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From SICP

Exercise 1.28:

One variant of the Fermat test that cannot be fooled is called the Miller-Rabin test (Miller 1976; Rabin 1980). This starts from an alternate form of Fermat’s Little Theorem, which states that if \$n\$ is a prime number and \$a\$ is any positive integer less than \$n\$, then \$a\$ raised to the \$n-1\$-st power is congruent to \$1 \mod n\$.

To test the primality of a number \$n\$ by the Miller-Rabin test, we pick a random number \$a < n\$ and raise \$a\$ to the \$n-1\$-st power \$\mod n\$ using the expmod procedure. However, whenever we perform the squaring step in expmod, we check to see if we have discovered a “nontrivial square root of \$1 \mod n\$,” that is, a number not equal to \$1\$ or \$n-1\$ whose square is equal to \$1 \mod n\$.

It is possible to prove that if such a nontrivial square root of \$1\$ exists, then \$n\$ is not prime. It is also possible to prove that if \$n\$ is an odd number that is not prime, then, for at least half the numbers \$a < n\$, computing \$a^{n-1}\$ in this way will reveal a nontrivial square root of \$1 \mod n\$. (This is why the Miller-Rabin test cannot be fooled.)

Modify the expmod procedure to signal if it discovers a nontrivial square root of \$1\$, and use this to implement the Miller-Rabin test with a procedure analogous to fermat-test. Check your procedure by testing various known primes and non-primes.

Hint: One convenient way to make expmod signal is to have it return \$0\$.

According to the book this is a probabalistic algorithm. My tests gave mostly correct results.

Here's my code.

;; modified expmod procedure
(define (expmod base exp m)
  (cond ((= exp 0) 1)
        ((even? exp)
         (if (and (not (= base 1)) 
                  (not (= base (- m 1))) 
                  (not (= exp (- m 1))) 
                  (= (remainder base m) 1))
             0
             (remainder 
              (expmod (square base) (/ exp 2) m)
              m)))
        (else
         (remainder 
          (* base (expmod base (- exp 1) m))
          m))))

(define (miller-rabin-test n)
  (define (try-it a)
    (= (expmod a (- n 1) n) 1))
  (try-it (+ 1 (random (- n 1)))))

(define (fast-prime? n times)
  (cond ((= times 0) true)
        ((miller-rabin-test n) 
         (fast-prime? n (- times 1)))
        (else false)))

How can I improve this code and make it faster?

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To ensure I understood the SICP exercise correctly, I wrote my own version of the Miller-Rabin algorithm. You can look at my code and compare against yours.

With this in mind, here's my correctness-related feedback:

  1. Your test expression, (and (not (= base 1)) (not (= base (- m 1))) (not (= exp (- m 1))) (= (remainder base m) 1)), seems to muddle up the relationship between the previous and current values. Really, what you want to find out is whether the previous value is between 2 and (- m 2) (mod m) and the current value is 1 (mod m).

  2. Your (remainder (expmod (square base) (/ exp 2) m) m) is not optimal. All values returned by expmod should already be mod m so doing a further remainder call is pointless. You should, however, clamp the result of square to mod m.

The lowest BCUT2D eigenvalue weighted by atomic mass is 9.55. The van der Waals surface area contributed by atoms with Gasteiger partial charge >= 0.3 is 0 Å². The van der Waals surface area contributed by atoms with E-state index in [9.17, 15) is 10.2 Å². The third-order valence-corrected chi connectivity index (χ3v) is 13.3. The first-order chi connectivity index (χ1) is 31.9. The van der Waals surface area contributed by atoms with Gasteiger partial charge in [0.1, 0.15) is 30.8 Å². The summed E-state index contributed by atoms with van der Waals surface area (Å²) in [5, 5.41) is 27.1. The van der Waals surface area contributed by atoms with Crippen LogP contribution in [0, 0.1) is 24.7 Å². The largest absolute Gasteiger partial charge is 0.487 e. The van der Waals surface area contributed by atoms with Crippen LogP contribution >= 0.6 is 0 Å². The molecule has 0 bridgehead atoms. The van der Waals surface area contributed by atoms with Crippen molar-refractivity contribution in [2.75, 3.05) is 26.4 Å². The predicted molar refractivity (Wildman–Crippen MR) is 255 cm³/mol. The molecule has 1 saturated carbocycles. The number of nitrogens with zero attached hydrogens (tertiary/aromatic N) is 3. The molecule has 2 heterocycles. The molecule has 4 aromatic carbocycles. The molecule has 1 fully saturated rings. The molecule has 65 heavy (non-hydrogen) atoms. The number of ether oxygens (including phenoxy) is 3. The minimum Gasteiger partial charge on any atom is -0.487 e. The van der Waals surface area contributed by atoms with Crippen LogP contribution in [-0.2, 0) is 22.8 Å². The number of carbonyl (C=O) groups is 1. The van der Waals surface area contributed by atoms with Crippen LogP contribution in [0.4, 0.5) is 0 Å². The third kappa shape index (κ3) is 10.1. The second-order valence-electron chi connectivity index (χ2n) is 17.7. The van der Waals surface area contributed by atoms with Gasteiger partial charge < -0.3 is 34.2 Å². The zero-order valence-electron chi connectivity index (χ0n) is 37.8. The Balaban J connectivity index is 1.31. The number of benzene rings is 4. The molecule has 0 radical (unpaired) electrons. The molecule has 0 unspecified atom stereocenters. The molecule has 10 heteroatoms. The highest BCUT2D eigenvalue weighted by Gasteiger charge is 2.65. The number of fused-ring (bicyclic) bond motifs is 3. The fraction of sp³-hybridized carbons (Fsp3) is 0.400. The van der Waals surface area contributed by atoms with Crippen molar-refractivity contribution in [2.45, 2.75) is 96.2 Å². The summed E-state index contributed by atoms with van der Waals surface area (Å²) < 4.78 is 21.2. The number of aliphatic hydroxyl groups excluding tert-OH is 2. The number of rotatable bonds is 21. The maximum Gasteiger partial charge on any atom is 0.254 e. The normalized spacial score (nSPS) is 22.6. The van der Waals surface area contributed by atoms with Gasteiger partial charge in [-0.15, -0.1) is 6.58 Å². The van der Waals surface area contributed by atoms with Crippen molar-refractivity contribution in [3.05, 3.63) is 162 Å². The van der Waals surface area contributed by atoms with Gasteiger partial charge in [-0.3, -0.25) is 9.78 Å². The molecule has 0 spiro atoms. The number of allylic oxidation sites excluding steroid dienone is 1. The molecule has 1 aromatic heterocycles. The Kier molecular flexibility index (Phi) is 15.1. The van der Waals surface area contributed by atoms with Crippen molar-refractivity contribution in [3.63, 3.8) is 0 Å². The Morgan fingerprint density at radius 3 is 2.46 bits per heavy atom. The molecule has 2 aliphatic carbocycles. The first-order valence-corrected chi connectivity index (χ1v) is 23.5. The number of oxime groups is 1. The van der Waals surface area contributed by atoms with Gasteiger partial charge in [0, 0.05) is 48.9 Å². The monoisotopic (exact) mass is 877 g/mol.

Other style notes:

  1. Not sure why you didn't just use a one-liner for the miller-rabin-test function:

    (define (miller-rabin-test n)
      (= (expmod (+ 1 (random (- n 1))) (- n 1) n) 1))
    

    or, if you're trying to break up the expression a bit,

    (define (miller-rabin-test n)
      (define a (+ 1 (random (- n 1))))
      (= (expmod a (- n 1) n) 1))
    

    No need for an internal function!

  2. You can rewrite the main loop as a single or/and expression:

    (define (fast-prime? n times)
      (or (zero? times)
          (and (miller-rabin-test n)
               (fast-prime? n (- times 1)))))
    
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  • \$\begingroup\$ I don't understand correctness-related feedback 2. You said I should "clamp the result of square to mod m". Can you explain what you mean by clamp? And you said "All values returned by expmod should already be mod m so doing a further remainder call is pointless.", but isn't calling the remainder exactly why the return value is mod m? \$\endgroup\$ – morbidCode Jun 3 '16 at 4:07
  • 1
    \$\begingroup\$ @morbidCode Clamping x to mod m means (modulo x m), so that the result is always between 0 and m-1. The return value of expmod should, by contract, always be clamped to mod m, so the remainder call in your (remainder (expmod (square base) (/ exp 2) m) m) is redundant. \$\endgroup\$ – Chris Jester-Young Jun 3 '16 at 4:11
  • \$\begingroup\$ @morbidCode "You should, however, clamp the result of square to mod m" means use (expmod (remainder (square base) m) (/ exp 2) m) instead. Or, as in my version, (remainder (square (expmod base (/ exp 2) m)) m). Notice how, in both cases, the shape of the expression is (remainder (square ...)), not (remainder (expmod ...)). \$\endgroup\$ – Chris Jester-Young Jun 3 '16 at 4:12
  • \$\begingroup\$ I used (square base) in my solution so I can check base mod 1 inside the procedure. How does (remainder (square (expmod base (/ exp 2) m)) m) gave the correct result? Note I haven't seen your code yet. I'll look at it when I've improved mine. \$\endgroup\$ – morbidCode Jun 3 '16 at 4:33
  • \$\begingroup\$ @morbidCode (expmod base (/ exp 2) m) is the recursive case. You then square the result to get what you need, then you mod m so you can compare the result to 1. \$\endgroup\$ – Chris Jester-Young Jun 3 '16 at 4:39

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